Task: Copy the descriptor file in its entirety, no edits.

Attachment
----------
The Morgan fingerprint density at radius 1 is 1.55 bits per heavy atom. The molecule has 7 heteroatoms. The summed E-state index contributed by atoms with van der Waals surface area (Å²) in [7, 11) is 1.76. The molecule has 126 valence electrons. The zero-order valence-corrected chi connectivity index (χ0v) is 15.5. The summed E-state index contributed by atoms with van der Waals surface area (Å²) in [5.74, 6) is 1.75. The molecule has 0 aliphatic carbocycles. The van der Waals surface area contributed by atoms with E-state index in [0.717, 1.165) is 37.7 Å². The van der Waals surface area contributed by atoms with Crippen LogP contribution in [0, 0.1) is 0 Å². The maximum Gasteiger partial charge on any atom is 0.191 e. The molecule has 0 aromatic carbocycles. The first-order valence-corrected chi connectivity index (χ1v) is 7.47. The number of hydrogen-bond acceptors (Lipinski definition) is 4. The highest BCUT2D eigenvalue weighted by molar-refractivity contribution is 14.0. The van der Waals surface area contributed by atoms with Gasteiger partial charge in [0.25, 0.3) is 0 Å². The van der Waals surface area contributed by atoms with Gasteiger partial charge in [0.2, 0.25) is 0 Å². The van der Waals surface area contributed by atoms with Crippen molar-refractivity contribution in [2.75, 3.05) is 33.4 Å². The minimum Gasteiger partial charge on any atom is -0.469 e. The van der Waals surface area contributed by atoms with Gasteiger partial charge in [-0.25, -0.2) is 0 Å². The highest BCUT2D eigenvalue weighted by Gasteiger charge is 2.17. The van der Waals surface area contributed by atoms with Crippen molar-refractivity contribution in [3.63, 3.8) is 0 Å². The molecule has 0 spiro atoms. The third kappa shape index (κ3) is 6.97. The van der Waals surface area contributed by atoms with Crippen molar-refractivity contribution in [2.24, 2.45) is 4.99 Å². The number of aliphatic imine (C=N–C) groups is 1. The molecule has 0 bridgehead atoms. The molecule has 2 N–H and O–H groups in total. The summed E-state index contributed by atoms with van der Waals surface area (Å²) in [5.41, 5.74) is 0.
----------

The Morgan fingerprint density at radius 1 is 1.55 bits per heavy atom. The molecule has 7 heteroatoms. The summed E-state index contributed by atoms with van der Waals surface area (Å²) in [7, 11) is 1.76. The molecule has 126 valence electrons. The zero-order valence-corrected chi connectivity index (χ0v) is 15.5. The summed E-state index contributed by atoms with van der Waals surface area (Å²) in [5.74, 6) is 1.75. The molecule has 0 aliphatic carbocycles. The van der Waals surface area contributed by atoms with E-state index in [0.717, 1.165) is 37.7 Å². The van der Waals surface area contributed by atoms with Crippen LogP contribution in [0, 0.1) is 0 Å². The maximum Gasteiger partial charge on any atom is 0.191 e. The molecule has 0 aromatic carbocycles. The first-order valence-corrected chi connectivity index (χ1v) is 7.47. The number of hydrogen-bond acceptors (Lipinski definition) is 4. The highest BCUT2D eigenvalue weighted by molar-refractivity contribution is 14.0. The van der Waals surface area contributed by atoms with Gasteiger partial charge in [0.25, 0.3) is 0 Å². The van der Waals surface area contributed by atoms with Gasteiger partial charge in [0.2, 0.25) is 0 Å². The van der Waals surface area contributed by atoms with Crippen molar-refractivity contribution in [2.75, 3.05) is 33.4 Å². The minimum Gasteiger partial charge on any atom is -0.469 e. The van der Waals surface area contributed by atoms with Gasteiger partial charge in [-0.25, -0.2) is 0 Å². The highest BCUT2D eigenvalue weighted by Gasteiger charge is 2.17. The van der Waals surface area contributed by atoms with Crippen molar-refractivity contribution in [3.63, 3.8) is 0 Å². The molecule has 0 spiro atoms. The third kappa shape index (κ3) is 6.97. The van der Waals surface area contributed by atoms with Crippen molar-refractivity contribution in [2.24, 2.45) is 4.99 Å². The number of aliphatic imine (C=N–C) groups is 1. The molecule has 0 bridgehead atoms. The molecule has 2 N–H and O–H groups in total. The summed E-state index contributed by atoms with van der Waals surface area (Å²) in [5.41, 5.74) is 0.